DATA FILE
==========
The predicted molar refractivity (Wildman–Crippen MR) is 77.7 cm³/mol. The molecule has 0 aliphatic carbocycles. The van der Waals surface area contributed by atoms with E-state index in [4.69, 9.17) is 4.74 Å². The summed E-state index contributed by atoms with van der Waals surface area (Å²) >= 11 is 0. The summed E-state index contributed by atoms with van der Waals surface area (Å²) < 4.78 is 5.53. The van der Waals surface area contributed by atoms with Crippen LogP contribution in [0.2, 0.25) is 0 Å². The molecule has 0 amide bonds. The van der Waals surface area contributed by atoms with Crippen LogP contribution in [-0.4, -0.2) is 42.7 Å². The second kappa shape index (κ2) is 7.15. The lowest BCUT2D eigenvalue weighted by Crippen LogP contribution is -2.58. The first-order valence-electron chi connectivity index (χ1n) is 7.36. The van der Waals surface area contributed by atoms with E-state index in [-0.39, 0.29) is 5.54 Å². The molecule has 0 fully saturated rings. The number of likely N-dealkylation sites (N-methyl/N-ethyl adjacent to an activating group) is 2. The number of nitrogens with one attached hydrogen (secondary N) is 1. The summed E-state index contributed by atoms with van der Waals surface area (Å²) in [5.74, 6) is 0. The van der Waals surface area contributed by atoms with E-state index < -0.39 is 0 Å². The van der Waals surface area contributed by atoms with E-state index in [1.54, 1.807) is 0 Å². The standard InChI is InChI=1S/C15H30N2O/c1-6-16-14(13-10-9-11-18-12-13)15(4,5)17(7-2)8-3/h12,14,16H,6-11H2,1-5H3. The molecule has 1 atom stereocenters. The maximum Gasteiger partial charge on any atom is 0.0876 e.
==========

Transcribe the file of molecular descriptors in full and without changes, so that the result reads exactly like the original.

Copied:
The predicted molar refractivity (Wildman–Crippen MR) is 77.7 cm³/mol. The molecule has 0 aliphatic carbocycles. The van der Waals surface area contributed by atoms with E-state index in [4.69, 9.17) is 4.74 Å². The summed E-state index contributed by atoms with van der Waals surface area (Å²) >= 11 is 0. The summed E-state index contributed by atoms with van der Waals surface area (Å²) < 4.78 is 5.53. The van der Waals surface area contributed by atoms with Crippen LogP contribution in [0.2, 0.25) is 0 Å². The molecule has 0 amide bonds. The van der Waals surface area contributed by atoms with Crippen LogP contribution in [-0.4, -0.2) is 42.7 Å². The second kappa shape index (κ2) is 7.15. The lowest BCUT2D eigenvalue weighted by Crippen LogP contribution is -2.58. The first-order valence-electron chi connectivity index (χ1n) is 7.36. The van der Waals surface area contributed by atoms with E-state index in [-0.39, 0.29) is 5.54 Å². The molecule has 0 fully saturated rings. The number of likely N-dealkylation sites (N-methyl/N-ethyl adjacent to an activating group) is 2. The number of nitrogens with one attached hydrogen (secondary N) is 1. The summed E-state index contributed by atoms with van der Waals surface area (Å²) in [5.74, 6) is 0. The van der Waals surface area contributed by atoms with E-state index < -0.39 is 0 Å². The van der Waals surface area contributed by atoms with E-state index in [1.54, 1.807) is 0 Å². The standard InChI is InChI=1S/C15H30N2O/c1-6-16-14(13-10-9-11-18-12-13)15(4,5)17(7-2)8-3/h12,14,16H,6-11H2,1-5H3. The molecule has 1 atom stereocenters. The maximum Gasteiger partial charge on any atom is 0.0876 e.